Office of Equal Opportunity extends Title IX reach

Formerly+the+Title+IX+office%2C+Emersons+Office+of+Equal+Opportunity+will+address+issues+of+discrimination%2C+sexual+violence+and+harassment+on+campus.

Photo: Parker Purifoy

Formerly the Title IX office, Emerson’s Office of Equal Opportunity will address issues of discrimination, sexual violence and harassment on campus.

By Adri Pray, News Editor

The Office of Equal Opportunity will expand the scope of responsibility of the former Office of Title IX following its absorption of the office in August.

The OEO will serve as the college’s on-campus discrimination resource, addressing issues of harassment, sexual violence, and discrimination for students, faculty, and staff, along with managing the responsibilites left by the Title IX Office. 

“OEO is a robust and comprehensive resource for the community expanding its work to address the concerns of the entire Emerson community on all campuses,” Title IX and ADA/Section 504 Coordinator Sonia Jurado wrote in a statement.

Prior to accepting her role at Emerson, Juardo acted as the director of the OEO at Brandeis University. In her new role, she leads the OEO, working alongside Deputy Title IX Coordinator/Investigator Amy Condon. The office hopes to hire two more full-time staff members to the office—another deputy and a department coordinator—before the conclusion of the fall semester. 

Investigators are responsible for reviewing cases, listening to impacted parties, and investigating incidents. The department coordinator helps manage the work of the office.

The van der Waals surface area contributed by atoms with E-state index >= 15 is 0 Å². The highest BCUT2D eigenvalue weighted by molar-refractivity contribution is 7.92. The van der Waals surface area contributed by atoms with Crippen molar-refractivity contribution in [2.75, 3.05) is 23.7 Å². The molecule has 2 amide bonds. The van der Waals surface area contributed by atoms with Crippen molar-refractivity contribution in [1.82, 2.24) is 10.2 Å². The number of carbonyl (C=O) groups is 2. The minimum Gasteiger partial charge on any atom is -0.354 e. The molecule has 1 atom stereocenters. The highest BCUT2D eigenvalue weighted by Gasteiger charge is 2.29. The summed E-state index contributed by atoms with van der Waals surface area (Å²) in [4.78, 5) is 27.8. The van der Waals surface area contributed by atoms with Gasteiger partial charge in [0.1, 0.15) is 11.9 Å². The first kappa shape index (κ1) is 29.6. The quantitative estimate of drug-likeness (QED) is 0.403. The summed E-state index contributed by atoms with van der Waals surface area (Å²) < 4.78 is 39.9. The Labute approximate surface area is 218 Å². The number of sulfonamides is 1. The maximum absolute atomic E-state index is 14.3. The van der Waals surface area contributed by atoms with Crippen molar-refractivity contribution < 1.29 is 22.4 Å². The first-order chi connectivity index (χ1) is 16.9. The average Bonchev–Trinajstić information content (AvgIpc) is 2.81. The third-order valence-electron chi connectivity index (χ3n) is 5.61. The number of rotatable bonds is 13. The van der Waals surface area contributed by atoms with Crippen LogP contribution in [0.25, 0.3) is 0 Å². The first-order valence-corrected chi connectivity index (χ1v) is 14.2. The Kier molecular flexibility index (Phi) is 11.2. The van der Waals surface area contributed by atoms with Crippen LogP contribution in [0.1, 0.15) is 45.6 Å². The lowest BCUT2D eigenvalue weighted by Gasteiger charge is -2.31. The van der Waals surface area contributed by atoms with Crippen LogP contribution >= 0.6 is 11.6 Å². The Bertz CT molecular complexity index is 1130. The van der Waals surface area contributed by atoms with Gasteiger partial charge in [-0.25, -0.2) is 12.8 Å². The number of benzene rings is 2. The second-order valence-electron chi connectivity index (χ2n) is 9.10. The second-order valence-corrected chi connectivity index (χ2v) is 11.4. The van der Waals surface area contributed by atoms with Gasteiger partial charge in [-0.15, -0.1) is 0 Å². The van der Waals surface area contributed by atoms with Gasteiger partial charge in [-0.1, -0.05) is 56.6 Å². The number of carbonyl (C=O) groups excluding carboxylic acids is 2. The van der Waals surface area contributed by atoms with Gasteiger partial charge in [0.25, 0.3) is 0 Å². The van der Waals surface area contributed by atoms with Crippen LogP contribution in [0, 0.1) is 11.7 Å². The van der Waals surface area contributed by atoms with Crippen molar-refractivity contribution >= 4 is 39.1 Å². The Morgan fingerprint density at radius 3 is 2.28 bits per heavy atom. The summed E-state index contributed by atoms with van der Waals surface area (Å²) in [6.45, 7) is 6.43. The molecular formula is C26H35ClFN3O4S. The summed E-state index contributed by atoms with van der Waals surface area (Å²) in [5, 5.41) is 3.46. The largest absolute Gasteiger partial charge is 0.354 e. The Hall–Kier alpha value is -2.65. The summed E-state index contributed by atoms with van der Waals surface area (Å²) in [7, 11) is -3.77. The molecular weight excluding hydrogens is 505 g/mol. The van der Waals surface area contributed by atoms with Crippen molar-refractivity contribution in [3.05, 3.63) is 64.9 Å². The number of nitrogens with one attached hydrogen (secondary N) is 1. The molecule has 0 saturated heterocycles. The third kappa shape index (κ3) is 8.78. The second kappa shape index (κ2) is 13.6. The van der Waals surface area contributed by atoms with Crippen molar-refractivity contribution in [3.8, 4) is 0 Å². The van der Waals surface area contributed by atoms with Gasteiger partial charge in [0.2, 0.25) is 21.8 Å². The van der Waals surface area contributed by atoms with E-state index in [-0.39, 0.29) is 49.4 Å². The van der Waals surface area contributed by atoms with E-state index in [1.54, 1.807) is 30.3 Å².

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The introduction of the new office comes following criticisms the college received in April regarding the rumored lack of a Title IX Office. Students alleged that Emerson operated without a Title IX office as information regarding staff to report incidents to could not be found—an allegation Vice President and Dean of Campus Life Jim Hoppe put to rest at the Faculty Institute earlier this month.

“There’s a rumor going around that for a period of time last year we did not have a Title IX Office,” Hoppe said. “We have never not had a Title IX Office. There’s always been staff, always been an attorney.”

Jurado was unable to comment on how the former Title IX Office handled prior cases but pledged OEO to be very responsive to all reports and allow all impacted parties to control what happens within their case.

“In some situations, an impacted party may choose to pursue a formal complaint, where OEO would conduct a full investigation into the alleged conduct,” she wrote. “There are also other informal options available as alternatives to a formal investigation that someone can choose instead.”

In a formal complaint, OEO will gather information as a “neutral factfinder” in order to understand what happened in a situation. Individuals trained in making informed decisions based on the findings of OEO investigations would then decide if the conduct violated the college’s policy. With complaints where the impacted party is looking for an informal resolution—things like No Contact Orders—steps like educational conversations with the responsible party or housing and class changes can be taken. Both processes are uniform for students, faculty, and staff.

“Our response is very much tailored to the needs and experience of the impacted party,” Jurado wrote. “We also make sure to connect people with support resources both on and off campus.”

The office acts as a place of accountability for those offenders, she continued, noting collaboration between community services is a necessary part of accountability. Jurado anticipates the Social Justice Center to be a critical part of working to eliminate discrimination, harassment, and sexual violence.

OEO hopes to start the academic year with open forums where community members can meet and learn more about the office and welcomes invitations to speak to groups, provide presentations, or answer questions.